Somewhere between detecting a large pancreatic mass on an abdominal CT and sliding a catheter down a patientís inferior vena cava, I knew I wanted to be a radiologist.
During my preclinical education I knew my strengths were visually oriented, but it was not until my first clerkship that I considered radiology. When I was sent to the radiology department to find out the result of my patientís CT scan, the attending radiologist asked me to review the CT with the clinical information. As if a light bulb turned on in my head, I made a diagnosis of pancreatic cancer. My interest in radiology strengthened as I continued to visit the radiology department during each clinical clerkship. I was completely captured by the satisfaction of a visual approach to diagnostic puzzles. Radiology also satisfied my intellectual curiosity, my interest in technology, and my desire to be an effective member of the patient management team.
My decision to pursue a career in radiology was confirmed during my general radiology clerkship. From traditional plain films to MR technology, I enjoyed the breadth of imaging options available, and admired the skill required to interpret them. The radiologists I met impressed me with their wealth of knowledge across various medical disciplines and motivated me to learn. I liked the interaction with physicians of all specialties, the opportunity to encounter almost all the interesting cases in the hospital, and the challenge of being part of almost every patient management team.
My strong communication skills and my ability to put both patients and family members at ease will be assets as I use my skills to relieve pain and solve medical problems. The opportunity to offer patients relatively non-invasive alternatives for conditions that were once only surgically treatable appeals me. The prospect of using a combination of technology and hands-on treatment to treat patients with minimum of discomfort and inconvenience gives me great satisfaction.
I am looking for a residency program that excels in teaching and teamwork and will offer opportunities for clinical research. I want to learn the technical foundations of radiology through effective teaching and I also look forward to opportunities to solidify my learning through teaching.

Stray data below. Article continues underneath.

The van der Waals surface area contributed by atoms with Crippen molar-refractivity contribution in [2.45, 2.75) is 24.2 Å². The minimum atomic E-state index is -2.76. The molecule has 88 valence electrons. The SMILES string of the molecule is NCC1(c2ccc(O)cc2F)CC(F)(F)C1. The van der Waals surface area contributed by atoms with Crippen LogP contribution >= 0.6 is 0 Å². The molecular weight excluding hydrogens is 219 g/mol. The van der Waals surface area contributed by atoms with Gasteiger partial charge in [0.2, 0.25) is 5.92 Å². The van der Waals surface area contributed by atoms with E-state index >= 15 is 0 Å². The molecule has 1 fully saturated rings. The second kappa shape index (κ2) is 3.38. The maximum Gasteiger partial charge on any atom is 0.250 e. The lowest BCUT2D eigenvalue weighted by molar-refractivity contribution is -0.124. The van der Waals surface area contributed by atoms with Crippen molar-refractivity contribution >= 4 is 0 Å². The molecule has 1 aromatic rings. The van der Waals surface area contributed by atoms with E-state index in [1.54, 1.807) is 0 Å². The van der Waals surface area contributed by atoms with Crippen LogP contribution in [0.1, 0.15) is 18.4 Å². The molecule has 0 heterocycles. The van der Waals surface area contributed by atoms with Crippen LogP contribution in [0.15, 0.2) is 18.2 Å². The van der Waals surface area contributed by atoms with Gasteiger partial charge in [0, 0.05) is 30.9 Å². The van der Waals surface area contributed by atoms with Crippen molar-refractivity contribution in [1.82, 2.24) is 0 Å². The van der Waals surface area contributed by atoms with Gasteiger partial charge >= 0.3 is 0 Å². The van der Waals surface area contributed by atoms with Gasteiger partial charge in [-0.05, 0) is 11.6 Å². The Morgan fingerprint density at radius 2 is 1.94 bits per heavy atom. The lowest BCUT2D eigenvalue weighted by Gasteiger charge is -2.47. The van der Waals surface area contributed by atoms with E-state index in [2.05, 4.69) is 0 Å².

Being an effective member of a strong team is important to me. I am eager to learn and, and to help patients. With my strong communication skills, my solid educational preparation, my visual acuity, and my willingness to work hard, I look forward to an opportunity to become a skilled radiologist.
Radiology Personal Statement #4
You are welcome to ask for hospital review for residency. We will be providing them to those who ask them first.
The United States Medical Licensing Examination (USMLE) is a three-step examination for medical licensure in the United States. The Federation of State Medical Boards (FSMB) and the National Board of Medical Examiners (NBME) sponsors USMLE.
The Three Steps of the USMLE
Step 1 tests the important concepts of basic sciences basic to the practice of medicine. It also places special emphasis on principles and mechanisms underlying health, disease, and modes of therapy. Step 1 ensures mastery of the sciences that provide a foundation for the safe and competent practice of medicine. It also tests the scientific principles required for maintenance of competence through lifelong learning.
Step 2 CK tests the medical knowledge, skills, and understanding of clinical science essential for the provision of patient care under supervision. It also includes emphasis on health promotion and disease prevention. Step 2 CK ensures that due attention is devoted to principles of clinical sciences and basic patient-centered skills.
Step 2 CS tests your capacity to practice and provide good medical service in real-life situations. It also tests your communication skills.
Step 3 tests your medical knowledge and understanding of biomedical and clinical science essential for the unsupervised practice of medicine. Step 3 provides a final assessment of physicians assuming independent responsibility for delivering general medical care.